The interface differences here are not merely different modes of dealing with the game. On the contrary, without parsing this out, I’m not sure that much of a difference is even felt between these two systems, especially since blending is such a small part of the first game in the series. What I believe is productive here is to think about what it means for the very mode of interacting with the game (me playing the game) to mimic the process of the assassin living in their world (Ezio becoming part of a crowd). These are what Alexander Galloway, in his The Interface Effect, calls “parallel aesthetic events,” or allegorical relationships between my interactions as a player and the character’s interactions in the game world.

This piece is long, so I will end with a description of those parallel events. I don’t want to drive home a conclusion–I don’t have one–but instead to open up how this process is working.

Ezio is following a target through a market. The market is filled with people wearing different clothing, carrying different things, sitting down and standing up, walking in groups of three to six, speaking and laughing. The target turns. Ezio, a person with literally superhuman powers of reflex and discernment, dodges into a group talking to one another. They have a short conversation. Ezio is no longer a unique superhuman, but instead a person with the fundamental characteristics of a nonplayer character. He is not a figure with a destiny. He is one of many bodies moving and shifting (and it is worth noting that the multiplayer modes for the series from Brotherhood forward depend on this becoming-NPC of the player character).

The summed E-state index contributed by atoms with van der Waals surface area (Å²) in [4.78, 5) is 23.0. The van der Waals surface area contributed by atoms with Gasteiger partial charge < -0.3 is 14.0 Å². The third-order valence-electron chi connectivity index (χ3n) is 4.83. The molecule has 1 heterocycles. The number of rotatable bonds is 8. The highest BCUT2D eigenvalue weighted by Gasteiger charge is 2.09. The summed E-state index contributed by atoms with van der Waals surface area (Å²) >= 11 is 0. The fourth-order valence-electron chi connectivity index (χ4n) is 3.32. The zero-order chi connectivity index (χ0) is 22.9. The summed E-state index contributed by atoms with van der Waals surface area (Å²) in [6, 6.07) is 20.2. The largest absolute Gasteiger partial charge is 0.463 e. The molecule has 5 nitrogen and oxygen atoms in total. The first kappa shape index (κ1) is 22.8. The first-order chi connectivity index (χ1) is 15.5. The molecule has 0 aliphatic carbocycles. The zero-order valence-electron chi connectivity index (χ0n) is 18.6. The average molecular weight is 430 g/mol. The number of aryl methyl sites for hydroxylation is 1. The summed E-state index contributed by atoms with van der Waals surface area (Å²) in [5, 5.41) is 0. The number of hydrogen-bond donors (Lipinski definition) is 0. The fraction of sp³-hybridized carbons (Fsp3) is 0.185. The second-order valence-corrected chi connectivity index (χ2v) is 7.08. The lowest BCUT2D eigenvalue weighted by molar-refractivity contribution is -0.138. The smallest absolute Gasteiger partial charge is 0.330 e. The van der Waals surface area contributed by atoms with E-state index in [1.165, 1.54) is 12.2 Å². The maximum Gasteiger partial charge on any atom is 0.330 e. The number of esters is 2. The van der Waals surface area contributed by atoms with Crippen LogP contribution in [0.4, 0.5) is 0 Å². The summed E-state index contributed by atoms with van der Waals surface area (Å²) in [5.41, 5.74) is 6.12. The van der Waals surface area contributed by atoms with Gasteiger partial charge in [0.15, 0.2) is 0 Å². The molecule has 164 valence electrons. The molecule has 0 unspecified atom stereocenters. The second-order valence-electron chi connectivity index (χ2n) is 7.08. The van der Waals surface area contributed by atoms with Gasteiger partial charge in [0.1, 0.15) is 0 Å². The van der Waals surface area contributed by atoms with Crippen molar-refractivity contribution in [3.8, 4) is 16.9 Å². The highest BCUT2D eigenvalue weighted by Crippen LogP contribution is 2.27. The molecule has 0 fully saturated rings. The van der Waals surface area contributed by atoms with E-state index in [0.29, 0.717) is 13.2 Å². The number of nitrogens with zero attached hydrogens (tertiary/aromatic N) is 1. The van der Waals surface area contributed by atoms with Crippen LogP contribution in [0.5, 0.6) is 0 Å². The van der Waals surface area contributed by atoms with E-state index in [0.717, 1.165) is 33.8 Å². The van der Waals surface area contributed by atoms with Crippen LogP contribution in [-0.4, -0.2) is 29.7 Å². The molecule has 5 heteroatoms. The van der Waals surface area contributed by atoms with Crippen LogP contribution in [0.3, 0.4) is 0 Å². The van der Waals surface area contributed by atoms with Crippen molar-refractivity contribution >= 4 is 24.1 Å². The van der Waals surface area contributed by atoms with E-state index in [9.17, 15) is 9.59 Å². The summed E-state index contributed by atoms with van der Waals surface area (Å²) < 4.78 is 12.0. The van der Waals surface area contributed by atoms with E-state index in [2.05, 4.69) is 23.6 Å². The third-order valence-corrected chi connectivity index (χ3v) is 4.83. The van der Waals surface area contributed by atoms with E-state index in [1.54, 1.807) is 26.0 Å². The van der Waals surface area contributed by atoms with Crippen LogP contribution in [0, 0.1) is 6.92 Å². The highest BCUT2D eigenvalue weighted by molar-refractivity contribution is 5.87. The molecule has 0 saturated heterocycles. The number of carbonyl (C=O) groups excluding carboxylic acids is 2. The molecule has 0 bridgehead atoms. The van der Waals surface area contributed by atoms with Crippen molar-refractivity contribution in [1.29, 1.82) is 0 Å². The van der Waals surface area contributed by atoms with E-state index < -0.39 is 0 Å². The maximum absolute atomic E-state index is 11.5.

The parallel aesthetic event:

I am sitting on a couch. I am moving my thumbs and fingers in practiced motions in order to get Ezio to run from building to building in a particular line. Thousands of other people are doing the same thing at the same time. Then we are all doing the final mission. We are fighting the Pope. None of us are unique; we are all compacted into one heterogeneous mass with preserved difference and yet very little difference at all. We are all one of many bodies shifting and moving.

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3 Responses to On Assassin’s Creed 2 – Interface

  1. Following up on this, I’m interested in what this means from the standpoint of medievalism:

    Altair disperses himself into a silent group who eliminated all of their personal characteristics in order to become just that — an order.
    Ezio disperses himself into a raucous, heterogeneous group who are all functionally identical in their difference. They are not an order; they are a crowd.

    By ‘medievalism’ I mean post-medieval imaginations (especially recreative imaginations, nostalgia and make-believe) of the Middle Ages [though the Middle Ages had its own nostalgia about itself, something that can't be discussed in this comment]. Now, a standard line about the Middle Ages/Modern difference is that modernity ‘invented’ the individual. Some Early Modernists will still spout this line, and, yes, we can see that there’s a real difference between, say, Jane Austen’s characterizations and those of Chrétien de Troyes. So, my sense is that AC may fall into the standard division of medieval from modern.

    But, because I’ve been watching this lately, I immediately realized that one key difference between the Middle Ages and modernity is the professional army and its key aspect, the uniform. I’m not a military historian, thank god, so grain of salt: but my sense is that military ORDER, with the dedicated drumming out of individuality, has its closest analog in monastic de-individualization, to the extent that, perhaps, the military uniform’s closest analog is the monastic habit [idea of course could be developed by playing with habitus].

    Meanwhile the actual chivalric armies of the high and late middle ages were marked as collectives of individuals through heraldry. In literature, we see them as crowds out of which individuals emerge to show their prowess. They fight in groups but not, I’d say, as groups, at least in literature.

    This means, of course, that the engine of modernity and modern imperialism, the 18th-century (?) army, is, in some key ways, ‘medieval’ at its heart. Meanwhile, religious fervor becomes increasingly ‘individualistic’ with the rise of printing and the explosion of Protestant sects. Periodization needs more work, again.